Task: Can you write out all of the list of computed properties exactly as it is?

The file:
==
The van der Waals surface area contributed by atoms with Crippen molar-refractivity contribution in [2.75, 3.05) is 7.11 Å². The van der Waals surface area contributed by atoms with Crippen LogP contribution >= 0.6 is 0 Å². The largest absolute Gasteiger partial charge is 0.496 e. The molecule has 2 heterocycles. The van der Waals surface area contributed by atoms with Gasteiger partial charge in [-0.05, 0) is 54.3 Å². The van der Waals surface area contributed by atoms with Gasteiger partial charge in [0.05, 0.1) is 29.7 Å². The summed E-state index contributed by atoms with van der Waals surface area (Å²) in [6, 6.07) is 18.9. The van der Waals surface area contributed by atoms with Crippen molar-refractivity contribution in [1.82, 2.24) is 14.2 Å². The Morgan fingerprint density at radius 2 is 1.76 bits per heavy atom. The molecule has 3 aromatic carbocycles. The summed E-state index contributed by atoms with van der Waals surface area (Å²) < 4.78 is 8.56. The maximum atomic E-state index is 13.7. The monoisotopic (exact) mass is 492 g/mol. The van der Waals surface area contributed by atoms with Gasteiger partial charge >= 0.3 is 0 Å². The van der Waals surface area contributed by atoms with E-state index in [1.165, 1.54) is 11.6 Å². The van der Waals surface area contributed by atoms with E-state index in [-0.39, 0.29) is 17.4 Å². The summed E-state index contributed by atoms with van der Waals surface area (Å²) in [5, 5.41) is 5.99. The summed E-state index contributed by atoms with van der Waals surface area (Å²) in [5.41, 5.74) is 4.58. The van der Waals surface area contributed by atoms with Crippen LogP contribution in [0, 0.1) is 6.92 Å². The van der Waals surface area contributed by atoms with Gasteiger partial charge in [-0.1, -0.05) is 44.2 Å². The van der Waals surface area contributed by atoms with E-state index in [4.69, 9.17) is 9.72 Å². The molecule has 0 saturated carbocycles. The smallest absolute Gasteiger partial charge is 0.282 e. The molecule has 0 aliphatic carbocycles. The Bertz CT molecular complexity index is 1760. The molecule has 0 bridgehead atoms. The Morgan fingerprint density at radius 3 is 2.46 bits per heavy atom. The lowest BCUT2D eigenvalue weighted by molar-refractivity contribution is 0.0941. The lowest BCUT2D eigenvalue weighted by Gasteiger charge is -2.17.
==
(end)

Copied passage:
The van der Waals surface area contributed by atoms with Crippen molar-refractivity contribution in [2.75, 3.05) is 7.11 Å². The van der Waals surface area contributed by atoms with Crippen LogP contribution >= 0.6 is 0 Å². The largest absolute Gasteiger partial charge is 0.496 e. The molecule has 2 heterocycles. The van der Waals surface area contributed by atoms with Gasteiger partial charge in [-0.05, 0) is 54.3 Å². The van der Waals surface area contributed by atoms with Gasteiger partial charge in [0.05, 0.1) is 29.7 Å². The summed E-state index contributed by atoms with van der Waals surface area (Å²) in [6, 6.07) is 18.9. The van der Waals surface area contributed by atoms with Crippen molar-refractivity contribution in [1.82, 2.24) is 14.2 Å². The Morgan fingerprint density at radius 2 is 1.76 bits per heavy atom. The molecule has 3 aromatic carbocycles. The summed E-state index contributed by atoms with van der Waals surface area (Å²) < 4.78 is 8.56. The maximum atomic E-state index is 13.7. The monoisotopic (exact) mass is 492 g/mol. The van der Waals surface area contributed by atoms with Gasteiger partial charge >= 0.3 is 0 Å². The van der Waals surface area contributed by atoms with E-state index in [1.165, 1.54) is 11.6 Å². The van der Waals surface area contributed by atoms with E-state index in [-0.39, 0.29) is 17.4 Å². The summed E-state index contributed by atoms with van der Waals surface area (Å²) in [5, 5.41) is 5.99. The summed E-state index contributed by atoms with van der Waals surface area (Å²) in [5.41, 5.74) is 4.58. The van der Waals surface area contributed by atoms with Crippen LogP contribution in [0, 0.1) is 6.92 Å². The van der Waals surface area contributed by atoms with Gasteiger partial charge in [-0.1, -0.05) is 44.2 Å². The van der Waals surface area contributed by atoms with E-state index in [4.69, 9.17) is 9.72 Å². The molecule has 0 saturated carbocycles. The smallest absolute Gasteiger partial charge is 0.282 e. The molecule has 0 aliphatic carbocycles. The Bertz CT molecular complexity index is 1760. The molecule has 0 bridgehead atoms. The Morgan fingerprint density at radius 3 is 2.46 bits per heavy atom. The lowest BCUT2D eigenvalue weighted by molar-refractivity contribution is 0.0941. The lowest BCUT2D eigenvalue weighted by Gasteiger charge is -2.17.